Conroy Canter, the director of “Trafficked,” talked with TSD freelancer Dalisia Brye about the movie that explores “the business of modern slavery.”

Hundreds of women are kidnapped or manipulated into the world of human sex trafficking everyday. Profiting over 100 billion dollars a year, the trafficking industry has surpassed the combined profit margins of Google, Intel and Microsoft, making the illegal number one in the sex industry.

The movie “Trafficked” – directed by Conroy Canter – is a sobering movie and The New Tri-State Defender got an advanced look at it last week (Oct. 12). Based on the award-winning book “Sex Trafficking: Inside the Business of Modern Slavery” by Siddharth Kara, the film gave a play by-play on what happens when women are snatched away from their families and bought to fulfill the desires of the men seeking them.

“The purpose of this film is to bring awareness,” said Canter, who was at the sneak-peek performance the Malco Paradisio. “This isn’t something that’s just happening in the US, but it’s happening all over the world and we must bring an end to it.”

The film focuses on three women forced into the international sex trade. They were  brought to a brothel compound in Houston,where they eventually became sex slaves. You meet Sarah, an orphan, forced out of a group home on her 18th birthday. A shady character protrayed compelling by Ashley Judd manipulates Sarah’s guardian and conspires to kidnap her.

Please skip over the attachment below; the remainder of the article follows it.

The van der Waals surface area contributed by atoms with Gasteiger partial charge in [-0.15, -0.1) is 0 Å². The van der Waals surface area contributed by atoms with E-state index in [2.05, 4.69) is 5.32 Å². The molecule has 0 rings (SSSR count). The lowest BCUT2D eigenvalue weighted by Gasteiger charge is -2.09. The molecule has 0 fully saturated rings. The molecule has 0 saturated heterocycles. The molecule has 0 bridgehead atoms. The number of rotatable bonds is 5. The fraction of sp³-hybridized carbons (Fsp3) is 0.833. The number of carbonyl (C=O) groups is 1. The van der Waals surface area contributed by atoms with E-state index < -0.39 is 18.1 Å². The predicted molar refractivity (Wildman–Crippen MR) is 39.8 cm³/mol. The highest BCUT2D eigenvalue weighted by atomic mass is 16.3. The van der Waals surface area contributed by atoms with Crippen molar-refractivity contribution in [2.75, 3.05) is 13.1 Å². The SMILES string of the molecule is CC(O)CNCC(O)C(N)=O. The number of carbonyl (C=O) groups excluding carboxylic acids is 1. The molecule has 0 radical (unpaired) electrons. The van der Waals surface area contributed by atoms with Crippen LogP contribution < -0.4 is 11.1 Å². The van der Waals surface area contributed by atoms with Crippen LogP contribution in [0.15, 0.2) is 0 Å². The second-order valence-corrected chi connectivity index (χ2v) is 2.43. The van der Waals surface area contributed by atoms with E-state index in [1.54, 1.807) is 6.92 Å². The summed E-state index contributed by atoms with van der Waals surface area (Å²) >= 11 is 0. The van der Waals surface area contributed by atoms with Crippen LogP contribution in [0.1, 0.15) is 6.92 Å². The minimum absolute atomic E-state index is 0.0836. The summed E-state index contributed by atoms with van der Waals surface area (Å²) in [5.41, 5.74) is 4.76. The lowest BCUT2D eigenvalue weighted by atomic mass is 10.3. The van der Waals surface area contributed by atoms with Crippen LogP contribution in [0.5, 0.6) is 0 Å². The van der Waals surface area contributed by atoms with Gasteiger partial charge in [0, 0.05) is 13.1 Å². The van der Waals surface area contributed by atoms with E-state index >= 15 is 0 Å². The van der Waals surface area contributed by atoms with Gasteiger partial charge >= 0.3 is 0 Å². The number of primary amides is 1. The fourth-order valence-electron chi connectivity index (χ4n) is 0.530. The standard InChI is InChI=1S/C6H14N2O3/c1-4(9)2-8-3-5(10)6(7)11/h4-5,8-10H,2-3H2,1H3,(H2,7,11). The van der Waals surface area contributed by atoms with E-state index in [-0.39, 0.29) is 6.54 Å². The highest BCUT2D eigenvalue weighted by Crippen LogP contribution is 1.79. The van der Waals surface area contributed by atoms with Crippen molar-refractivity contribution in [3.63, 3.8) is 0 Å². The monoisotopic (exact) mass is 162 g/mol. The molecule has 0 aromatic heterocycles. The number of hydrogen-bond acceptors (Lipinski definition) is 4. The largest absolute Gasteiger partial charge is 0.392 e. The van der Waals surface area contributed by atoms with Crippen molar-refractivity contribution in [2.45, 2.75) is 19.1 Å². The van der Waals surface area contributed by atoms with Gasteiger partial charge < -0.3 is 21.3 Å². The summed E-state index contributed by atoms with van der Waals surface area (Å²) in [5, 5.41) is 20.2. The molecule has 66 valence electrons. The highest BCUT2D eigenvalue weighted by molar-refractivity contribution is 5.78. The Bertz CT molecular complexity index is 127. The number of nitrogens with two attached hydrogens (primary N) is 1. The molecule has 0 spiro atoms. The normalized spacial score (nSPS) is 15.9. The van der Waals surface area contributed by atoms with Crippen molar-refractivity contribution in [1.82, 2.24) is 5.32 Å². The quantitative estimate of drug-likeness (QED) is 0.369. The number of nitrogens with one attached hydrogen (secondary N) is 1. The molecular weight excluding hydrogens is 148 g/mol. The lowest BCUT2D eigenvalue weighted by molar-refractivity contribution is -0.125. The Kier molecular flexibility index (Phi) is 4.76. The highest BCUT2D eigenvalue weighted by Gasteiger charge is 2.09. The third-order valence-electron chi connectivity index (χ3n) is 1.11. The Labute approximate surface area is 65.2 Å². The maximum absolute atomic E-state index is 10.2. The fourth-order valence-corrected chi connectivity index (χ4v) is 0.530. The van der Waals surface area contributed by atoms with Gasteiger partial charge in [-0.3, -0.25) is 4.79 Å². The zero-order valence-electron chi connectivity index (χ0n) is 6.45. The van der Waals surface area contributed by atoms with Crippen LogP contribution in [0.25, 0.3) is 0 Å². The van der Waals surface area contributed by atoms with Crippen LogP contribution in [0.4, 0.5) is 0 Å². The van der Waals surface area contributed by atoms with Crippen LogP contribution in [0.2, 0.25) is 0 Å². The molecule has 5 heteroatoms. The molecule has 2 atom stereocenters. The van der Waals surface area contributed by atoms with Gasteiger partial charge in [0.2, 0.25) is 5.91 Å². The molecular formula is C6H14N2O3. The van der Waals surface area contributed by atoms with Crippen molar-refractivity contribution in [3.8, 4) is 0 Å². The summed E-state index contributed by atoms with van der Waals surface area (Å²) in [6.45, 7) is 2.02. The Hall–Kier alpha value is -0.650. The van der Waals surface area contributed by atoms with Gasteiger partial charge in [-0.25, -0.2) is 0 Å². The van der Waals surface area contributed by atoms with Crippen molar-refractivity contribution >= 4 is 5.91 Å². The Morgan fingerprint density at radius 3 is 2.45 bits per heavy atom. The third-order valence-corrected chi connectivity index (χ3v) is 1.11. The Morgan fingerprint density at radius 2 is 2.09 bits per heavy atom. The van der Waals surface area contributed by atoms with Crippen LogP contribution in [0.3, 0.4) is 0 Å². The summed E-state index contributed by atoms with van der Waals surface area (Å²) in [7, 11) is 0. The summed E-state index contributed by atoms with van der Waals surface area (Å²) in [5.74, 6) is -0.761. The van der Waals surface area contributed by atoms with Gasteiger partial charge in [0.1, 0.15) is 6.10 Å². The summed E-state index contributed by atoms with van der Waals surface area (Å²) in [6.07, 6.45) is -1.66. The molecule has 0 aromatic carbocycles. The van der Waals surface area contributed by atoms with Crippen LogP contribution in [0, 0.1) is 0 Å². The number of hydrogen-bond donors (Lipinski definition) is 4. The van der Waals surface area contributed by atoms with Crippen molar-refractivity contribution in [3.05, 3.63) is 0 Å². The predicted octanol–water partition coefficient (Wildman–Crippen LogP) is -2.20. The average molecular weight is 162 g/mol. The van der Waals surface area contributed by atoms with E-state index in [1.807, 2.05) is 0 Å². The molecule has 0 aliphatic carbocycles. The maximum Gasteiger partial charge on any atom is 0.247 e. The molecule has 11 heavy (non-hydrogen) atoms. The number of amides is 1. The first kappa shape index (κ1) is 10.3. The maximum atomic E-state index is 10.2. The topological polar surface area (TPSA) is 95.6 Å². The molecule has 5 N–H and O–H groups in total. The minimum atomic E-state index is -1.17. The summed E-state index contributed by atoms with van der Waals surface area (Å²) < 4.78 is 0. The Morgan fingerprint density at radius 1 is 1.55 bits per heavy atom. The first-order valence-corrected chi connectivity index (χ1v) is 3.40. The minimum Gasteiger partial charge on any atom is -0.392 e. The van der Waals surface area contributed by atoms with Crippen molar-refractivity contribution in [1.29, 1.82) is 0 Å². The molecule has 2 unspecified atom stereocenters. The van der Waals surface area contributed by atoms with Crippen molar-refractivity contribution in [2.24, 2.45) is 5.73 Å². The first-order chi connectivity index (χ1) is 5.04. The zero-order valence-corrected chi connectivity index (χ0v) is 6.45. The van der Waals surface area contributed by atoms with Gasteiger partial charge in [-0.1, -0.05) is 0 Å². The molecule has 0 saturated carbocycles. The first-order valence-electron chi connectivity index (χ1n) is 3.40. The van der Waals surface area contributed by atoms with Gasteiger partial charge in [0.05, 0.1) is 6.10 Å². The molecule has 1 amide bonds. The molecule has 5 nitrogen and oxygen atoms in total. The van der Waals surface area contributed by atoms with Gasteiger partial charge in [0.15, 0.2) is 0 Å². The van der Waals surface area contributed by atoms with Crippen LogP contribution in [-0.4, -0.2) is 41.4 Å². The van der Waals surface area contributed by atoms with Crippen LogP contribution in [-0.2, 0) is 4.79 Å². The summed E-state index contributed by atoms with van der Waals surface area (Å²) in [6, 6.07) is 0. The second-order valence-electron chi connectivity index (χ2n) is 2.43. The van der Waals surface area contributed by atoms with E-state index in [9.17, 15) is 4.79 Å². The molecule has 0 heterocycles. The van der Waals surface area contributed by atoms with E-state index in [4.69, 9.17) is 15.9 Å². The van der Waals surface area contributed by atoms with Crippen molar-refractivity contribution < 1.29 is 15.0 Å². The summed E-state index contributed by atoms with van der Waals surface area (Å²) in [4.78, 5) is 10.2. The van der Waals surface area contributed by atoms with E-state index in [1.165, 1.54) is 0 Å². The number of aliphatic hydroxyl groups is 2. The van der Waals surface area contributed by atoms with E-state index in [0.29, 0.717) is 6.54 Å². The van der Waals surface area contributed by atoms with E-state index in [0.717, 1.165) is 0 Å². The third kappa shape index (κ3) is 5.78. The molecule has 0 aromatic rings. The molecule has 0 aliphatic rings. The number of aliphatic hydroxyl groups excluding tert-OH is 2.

Sarah then meets Amba from India and Mali from Nigeria. They, too, have been ripped from the course of their lives and the trio forms a bond. Survivors of horrorific beatings and rape, the women devise a plan to escape.

During the movie, you could hear gasps and see tears from the audience.

“This is so needed,” said Carlitta Anderson. “It’s sad to see how easy it is to prey on women and put them into these scary situations, I can’t even imagine.”

At times, some of the movie-goers dropped their heads at heart-wrenching scenes.

A round table discussion followed the presentation. Many had questions about how to prevent sex trafficking, including we could be done to protect the vulnerable in Greater Memphis.

“A lot of women coming from very unfortunate or delicate situations are the easiest to target,” said Canter. “We must be able to provide resources and outlets for women so they won’t become victims of such a horrific industry.”

Benefits from the screening went to Palmer Home, a Memphis children’s charity.

(For additional details and showtimes visit